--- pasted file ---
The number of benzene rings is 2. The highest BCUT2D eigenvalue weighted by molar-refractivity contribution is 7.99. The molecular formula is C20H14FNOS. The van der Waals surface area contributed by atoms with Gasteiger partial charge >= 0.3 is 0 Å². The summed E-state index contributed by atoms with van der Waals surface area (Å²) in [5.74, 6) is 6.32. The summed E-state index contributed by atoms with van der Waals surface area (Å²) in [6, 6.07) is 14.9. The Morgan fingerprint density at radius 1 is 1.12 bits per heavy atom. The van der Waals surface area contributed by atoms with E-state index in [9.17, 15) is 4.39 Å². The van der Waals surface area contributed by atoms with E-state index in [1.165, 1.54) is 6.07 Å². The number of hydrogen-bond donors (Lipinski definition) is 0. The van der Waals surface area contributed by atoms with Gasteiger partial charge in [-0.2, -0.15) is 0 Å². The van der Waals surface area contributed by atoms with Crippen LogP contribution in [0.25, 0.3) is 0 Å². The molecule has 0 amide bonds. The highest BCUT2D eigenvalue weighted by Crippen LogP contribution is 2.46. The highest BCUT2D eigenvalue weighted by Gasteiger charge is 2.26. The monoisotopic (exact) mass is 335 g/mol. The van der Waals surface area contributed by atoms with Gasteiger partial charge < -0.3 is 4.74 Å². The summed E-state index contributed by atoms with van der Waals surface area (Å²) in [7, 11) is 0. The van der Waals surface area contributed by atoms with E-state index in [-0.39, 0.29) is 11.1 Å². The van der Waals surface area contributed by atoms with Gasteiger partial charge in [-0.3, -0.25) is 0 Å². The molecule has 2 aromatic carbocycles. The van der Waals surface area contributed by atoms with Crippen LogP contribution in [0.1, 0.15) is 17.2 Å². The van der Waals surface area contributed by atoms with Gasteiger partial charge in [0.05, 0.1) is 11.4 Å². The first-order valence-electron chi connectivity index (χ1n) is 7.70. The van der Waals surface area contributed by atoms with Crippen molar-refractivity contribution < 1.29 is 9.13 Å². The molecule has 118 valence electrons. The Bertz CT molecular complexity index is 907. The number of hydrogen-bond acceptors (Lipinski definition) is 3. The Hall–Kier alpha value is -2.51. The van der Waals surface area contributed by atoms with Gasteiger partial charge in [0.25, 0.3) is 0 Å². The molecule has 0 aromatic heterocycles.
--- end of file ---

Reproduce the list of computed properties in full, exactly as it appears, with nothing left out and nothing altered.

The number of benzene rings is 2. The highest BCUT2D eigenvalue weighted by molar-refractivity contribution is 7.99. The molecular formula is C20H14FNOS. The van der Waals surface area contributed by atoms with Gasteiger partial charge >= 0.3 is 0 Å². The summed E-state index contributed by atoms with van der Waals surface area (Å²) in [5.74, 6) is 6.32. The summed E-state index contributed by atoms with van der Waals surface area (Å²) in [6, 6.07) is 14.9. The Morgan fingerprint density at radius 1 is 1.12 bits per heavy atom. The van der Waals surface area contributed by atoms with E-state index in [9.17, 15) is 4.39 Å². The van der Waals surface area contributed by atoms with E-state index in [1.165, 1.54) is 6.07 Å². The number of hydrogen-bond donors (Lipinski definition) is 0. The van der Waals surface area contributed by atoms with Gasteiger partial charge in [-0.2, -0.15) is 0 Å². The van der Waals surface area contributed by atoms with Crippen LogP contribution in [0.25, 0.3) is 0 Å². The molecule has 0 amide bonds. The highest BCUT2D eigenvalue weighted by Crippen LogP contribution is 2.46. The highest BCUT2D eigenvalue weighted by Gasteiger charge is 2.26. The monoisotopic (exact) mass is 335 g/mol. The van der Waals surface area contributed by atoms with Gasteiger partial charge < -0.3 is 4.74 Å². The summed E-state index contributed by atoms with van der Waals surface area (Å²) in [7, 11) is 0. The van der Waals surface area contributed by atoms with E-state index in [-0.39, 0.29) is 11.1 Å². The van der Waals surface area contributed by atoms with Gasteiger partial charge in [-0.3, -0.25) is 0 Å². The molecule has 2 aromatic carbocycles. The van der Waals surface area contributed by atoms with Crippen LogP contribution in [0.1, 0.15) is 17.2 Å². The van der Waals surface area contributed by atoms with Gasteiger partial charge in [0.05, 0.1) is 11.4 Å². The first-order valence-electron chi connectivity index (χ1n) is 7.70. The van der Waals surface area contributed by atoms with Crippen molar-refractivity contribution < 1.29 is 9.13 Å². The molecule has 118 valence electrons. The Bertz CT molecular complexity index is 907. The number of hydrogen-bond acceptors (Lipinski definition) is 3. The Hall–Kier alpha value is -2.51. The van der Waals surface area contributed by atoms with Gasteiger partial charge in [0.25, 0.3) is 0 Å². The molecule has 0 aromatic heterocycles.